I have always been optimistic about our prospects for stopping the Bakken Oil Pipeline. Today, thanks to the work of one Nebraskan pipeline fighter, my optimism deepened still further.
Jane Kleeb with Bold Nebraska has helped lead the charge against the Keystone Pipeline in her state. Though Jane is beyond busy, she spent an entire day in northwest Iowa, walking 9.2 miles with me to Inwood, talking with folks along the way, and joining me in an interview with KDLT TV out of Sioux Falls this evening.
Between farmsteads, Jane and I had plenty of time to talk as we battled our way through another blustery day. I shared with her concerns raised by landowners and farmers, many who feel hopeless against the power and money of Dakota Access.
She explained that, in Nebraska, efforts to stop the Keystone Pipeline didn’t start in earnest until two years after TransCanada (the company that wanted to build Keystone) had been working aggressively to convince landowners to sign easements. By the time Jane and Bold Nebraska got involved, 50% had already signed.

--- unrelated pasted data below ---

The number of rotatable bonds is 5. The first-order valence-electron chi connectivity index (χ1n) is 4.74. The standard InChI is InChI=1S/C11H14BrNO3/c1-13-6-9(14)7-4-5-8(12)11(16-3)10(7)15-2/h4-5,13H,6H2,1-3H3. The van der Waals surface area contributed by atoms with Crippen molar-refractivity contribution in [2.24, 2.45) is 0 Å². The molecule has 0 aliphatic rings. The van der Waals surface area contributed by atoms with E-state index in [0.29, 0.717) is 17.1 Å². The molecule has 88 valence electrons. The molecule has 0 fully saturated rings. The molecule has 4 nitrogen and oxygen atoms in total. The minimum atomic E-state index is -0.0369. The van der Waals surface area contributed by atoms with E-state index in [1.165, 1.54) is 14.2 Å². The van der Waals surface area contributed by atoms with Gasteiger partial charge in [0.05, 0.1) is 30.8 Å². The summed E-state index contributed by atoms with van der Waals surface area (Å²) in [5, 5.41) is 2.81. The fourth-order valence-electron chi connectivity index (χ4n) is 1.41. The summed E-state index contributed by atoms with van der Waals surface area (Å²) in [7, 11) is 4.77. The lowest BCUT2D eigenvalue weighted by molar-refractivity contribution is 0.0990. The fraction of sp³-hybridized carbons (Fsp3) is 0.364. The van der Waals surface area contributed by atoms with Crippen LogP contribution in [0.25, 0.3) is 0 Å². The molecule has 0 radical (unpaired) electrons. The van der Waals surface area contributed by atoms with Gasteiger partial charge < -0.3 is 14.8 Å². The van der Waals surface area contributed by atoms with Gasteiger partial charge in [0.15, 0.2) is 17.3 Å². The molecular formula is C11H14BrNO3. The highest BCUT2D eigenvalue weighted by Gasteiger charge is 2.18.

Jane and others got to work and organized a solid coalition of farmers, ranchers, Native Americans and environmentalists. They held meetings, compiled research, lobbied government officials, and educated the public and the media. They also engaged in creative, catchy actions that caught national attention. Two brilliant examples: Building a solar-powered barn in the path of the pipeline and assembling the Cowboy-Indian Alliance.
Bold Nebraska has been able to hold Keystone at bay with just 10% of landowners refusing to sell to TransCanada. In Iowa, by comparison, the best estimate is that 75% of landowners have yet to sell an easement to the company!
In other words, we are comparatively well-positioned to stop Dakota Access.
I ask Jane what she would say to people who still feel we can’t stop the pipeline. She says, “You can stop any pipeline, unless its already in the ground. But you need a solid farmer-landowner group. That has to get started, both to develop a sense of community and to better reach out to the press. All voices are important, but landowners are the backbone of the movement.”
With one day to go on this 400-mile walk, that’s my conclusion as well. This is a fight that must center around landowners. They are the lead roles in this pipeline drama. The rest of us must do our best to be a strong cast of supporting actors.